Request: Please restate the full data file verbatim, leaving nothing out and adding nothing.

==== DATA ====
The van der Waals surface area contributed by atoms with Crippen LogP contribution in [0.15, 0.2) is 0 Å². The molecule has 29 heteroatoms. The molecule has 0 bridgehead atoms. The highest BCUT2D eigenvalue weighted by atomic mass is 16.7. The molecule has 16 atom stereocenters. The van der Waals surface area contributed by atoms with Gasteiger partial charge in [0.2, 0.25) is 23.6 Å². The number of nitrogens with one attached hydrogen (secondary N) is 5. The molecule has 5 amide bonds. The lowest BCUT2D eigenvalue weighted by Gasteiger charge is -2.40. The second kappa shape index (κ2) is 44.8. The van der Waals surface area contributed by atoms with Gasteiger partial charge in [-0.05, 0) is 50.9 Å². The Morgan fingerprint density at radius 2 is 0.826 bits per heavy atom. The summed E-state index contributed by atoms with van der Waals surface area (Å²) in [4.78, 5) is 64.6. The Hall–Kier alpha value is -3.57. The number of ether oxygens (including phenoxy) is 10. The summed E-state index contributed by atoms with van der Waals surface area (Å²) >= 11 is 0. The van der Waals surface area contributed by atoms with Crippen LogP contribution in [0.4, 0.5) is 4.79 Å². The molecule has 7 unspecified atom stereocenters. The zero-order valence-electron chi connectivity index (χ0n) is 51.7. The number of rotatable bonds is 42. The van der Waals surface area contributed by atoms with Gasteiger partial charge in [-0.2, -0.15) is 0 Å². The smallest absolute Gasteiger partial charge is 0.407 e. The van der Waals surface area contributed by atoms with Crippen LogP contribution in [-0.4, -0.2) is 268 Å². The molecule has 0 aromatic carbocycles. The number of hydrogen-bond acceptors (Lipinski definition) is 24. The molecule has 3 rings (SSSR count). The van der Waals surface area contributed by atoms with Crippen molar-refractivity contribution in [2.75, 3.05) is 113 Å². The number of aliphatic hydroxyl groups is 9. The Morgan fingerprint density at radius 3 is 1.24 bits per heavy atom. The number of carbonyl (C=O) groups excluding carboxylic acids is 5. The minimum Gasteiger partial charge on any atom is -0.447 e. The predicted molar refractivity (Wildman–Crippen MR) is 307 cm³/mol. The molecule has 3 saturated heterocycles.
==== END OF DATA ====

The van der Waals surface area contributed by atoms with Crippen LogP contribution in [0.15, 0.2) is 0 Å². The molecule has 29 heteroatoms. The molecule has 0 bridgehead atoms. The highest BCUT2D eigenvalue weighted by atomic mass is 16.7. The molecule has 16 atom stereocenters. The van der Waals surface area contributed by atoms with Gasteiger partial charge in [0.2, 0.25) is 23.6 Å². The number of nitrogens with one attached hydrogen (secondary N) is 5. The molecule has 5 amide bonds. The lowest BCUT2D eigenvalue weighted by Gasteiger charge is -2.40. The second kappa shape index (κ2) is 44.8. The van der Waals surface area contributed by atoms with Gasteiger partial charge in [-0.05, 0) is 50.9 Å². The Morgan fingerprint density at radius 2 is 0.826 bits per heavy atom. The summed E-state index contributed by atoms with van der Waals surface area (Å²) in [4.78, 5) is 64.6. The Hall–Kier alpha value is -3.57. The number of ether oxygens (including phenoxy) is 10. The summed E-state index contributed by atoms with van der Waals surface area (Å²) >= 11 is 0. The van der Waals surface area contributed by atoms with Crippen LogP contribution in [0.4, 0.5) is 4.79 Å². The molecule has 7 unspecified atom stereocenters. The zero-order valence-electron chi connectivity index (χ0n) is 51.7. The number of rotatable bonds is 42. The van der Waals surface area contributed by atoms with Gasteiger partial charge in [-0.2, -0.15) is 0 Å². The smallest absolute Gasteiger partial charge is 0.407 e. The van der Waals surface area contributed by atoms with Crippen LogP contribution in [-0.4, -0.2) is 268 Å². The molecule has 0 aromatic carbocycles. The number of hydrogen-bond acceptors (Lipinski definition) is 24. The molecule has 3 rings (SSSR count). The van der Waals surface area contributed by atoms with Crippen molar-refractivity contribution in [2.75, 3.05) is 113 Å². The number of aliphatic hydroxyl groups is 9. The Morgan fingerprint density at radius 3 is 1.24 bits per heavy atom. The number of carbonyl (C=O) groups excluding carboxylic acids is 5. The minimum Gasteiger partial charge on any atom is -0.447 e. The predicted molar refractivity (Wildman–Crippen MR) is 307 cm³/mol. The molecule has 3 saturated heterocycles.